While the coaches no longer teach classes, they are still actively communicating with parents and the individual students on a daily basis. Climer pointed out in the first month of the school year, the four coaches met with more than 700 students.
Also, the coaches will often encounter various reasons why students are at risk, from not-having a permanent address, to working full-time and more. The coaches hold parent-teacher conferences like every other teacher to make sure the students parents are aware of their childs progress.
It totally varies to me, some parents you can tell are really behind their kids and others its hard to get in touch with them, Rottero said.
Sometimes the parents didnt have the best educational experience and theyll tell us if they had someone like a graduation coach, they would have never dropped out, Ashby said.
The coaches said they will often hear from parents who are grateful their children are succeeding in school or beating the odds and graduating on time. In cases where their parents were unable to graduate, the coaches will even give the parents tips on how to obtain their G.E.D.
When I talk to parents, they are very appreciative of the work we do and their students do, Prater said.
Ashby said many students they see are 18-year-olds who not only live on their own, but are having to work full-time and support themselves. When facing difficult decisions, these students will often consider dropping out of school to focus on work.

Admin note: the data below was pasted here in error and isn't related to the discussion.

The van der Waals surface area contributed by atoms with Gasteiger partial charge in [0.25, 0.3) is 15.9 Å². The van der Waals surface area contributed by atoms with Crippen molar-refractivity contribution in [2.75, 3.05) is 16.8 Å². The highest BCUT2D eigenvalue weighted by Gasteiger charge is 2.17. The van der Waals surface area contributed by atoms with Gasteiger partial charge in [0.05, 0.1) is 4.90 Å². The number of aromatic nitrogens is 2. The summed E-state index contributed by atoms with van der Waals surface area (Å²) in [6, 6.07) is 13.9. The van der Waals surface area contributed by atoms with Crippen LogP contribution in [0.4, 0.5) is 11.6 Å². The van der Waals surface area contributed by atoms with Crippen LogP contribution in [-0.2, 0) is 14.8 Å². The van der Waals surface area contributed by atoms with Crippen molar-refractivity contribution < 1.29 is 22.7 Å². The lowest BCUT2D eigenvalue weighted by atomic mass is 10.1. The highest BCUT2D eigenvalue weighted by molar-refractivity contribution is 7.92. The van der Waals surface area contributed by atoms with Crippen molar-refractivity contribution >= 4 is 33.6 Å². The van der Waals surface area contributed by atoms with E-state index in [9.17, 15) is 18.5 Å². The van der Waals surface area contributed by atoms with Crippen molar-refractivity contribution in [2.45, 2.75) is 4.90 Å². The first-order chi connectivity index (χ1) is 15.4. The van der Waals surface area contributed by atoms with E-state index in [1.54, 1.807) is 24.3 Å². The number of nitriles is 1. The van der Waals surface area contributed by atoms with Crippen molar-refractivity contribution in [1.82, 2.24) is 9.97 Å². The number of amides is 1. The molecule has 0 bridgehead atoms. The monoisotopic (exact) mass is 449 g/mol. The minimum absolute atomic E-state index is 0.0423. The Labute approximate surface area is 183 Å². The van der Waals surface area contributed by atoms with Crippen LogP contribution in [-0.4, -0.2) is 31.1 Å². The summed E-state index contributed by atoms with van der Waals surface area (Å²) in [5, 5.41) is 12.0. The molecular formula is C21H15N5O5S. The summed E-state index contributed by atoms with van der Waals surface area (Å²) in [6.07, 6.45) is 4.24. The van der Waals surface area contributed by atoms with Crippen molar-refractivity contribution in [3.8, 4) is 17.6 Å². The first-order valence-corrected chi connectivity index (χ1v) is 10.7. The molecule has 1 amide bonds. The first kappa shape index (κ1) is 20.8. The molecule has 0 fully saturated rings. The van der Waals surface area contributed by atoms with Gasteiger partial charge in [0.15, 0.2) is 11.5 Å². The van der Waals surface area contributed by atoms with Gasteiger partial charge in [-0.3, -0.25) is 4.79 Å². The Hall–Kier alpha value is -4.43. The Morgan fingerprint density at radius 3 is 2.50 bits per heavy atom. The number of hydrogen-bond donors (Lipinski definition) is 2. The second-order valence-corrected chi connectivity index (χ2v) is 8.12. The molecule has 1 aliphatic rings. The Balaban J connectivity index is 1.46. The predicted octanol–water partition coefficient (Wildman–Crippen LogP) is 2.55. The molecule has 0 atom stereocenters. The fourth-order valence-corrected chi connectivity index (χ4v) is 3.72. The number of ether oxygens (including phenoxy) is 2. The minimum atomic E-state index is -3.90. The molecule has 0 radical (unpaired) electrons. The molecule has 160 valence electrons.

The coaches also work with the Adult High School, where students can obtain their full diploma if they have to drop out of their regular high school. The Adult High School requires a minimum of 20 credits to graduate and offers students over 18 a more flexible schedule.
The school allows students to come in at times that are most convenient for them and complete schoolwork. The coaches said most students will come in the morning before going to their jobs and then return late in the afternoon to finish schoolwork.
During intercession, one week where students can get extra coursework in during the two-week breaks, the coaches will monitor the students progress and even call them or visit their homes to make sure they are attending.
Rottero said students who sign up for intercession or recommended for it must attend at least three of the five days to receive credit. During a break, getting students to come to school can be tough, but the coaches are always willing to go the extra mile.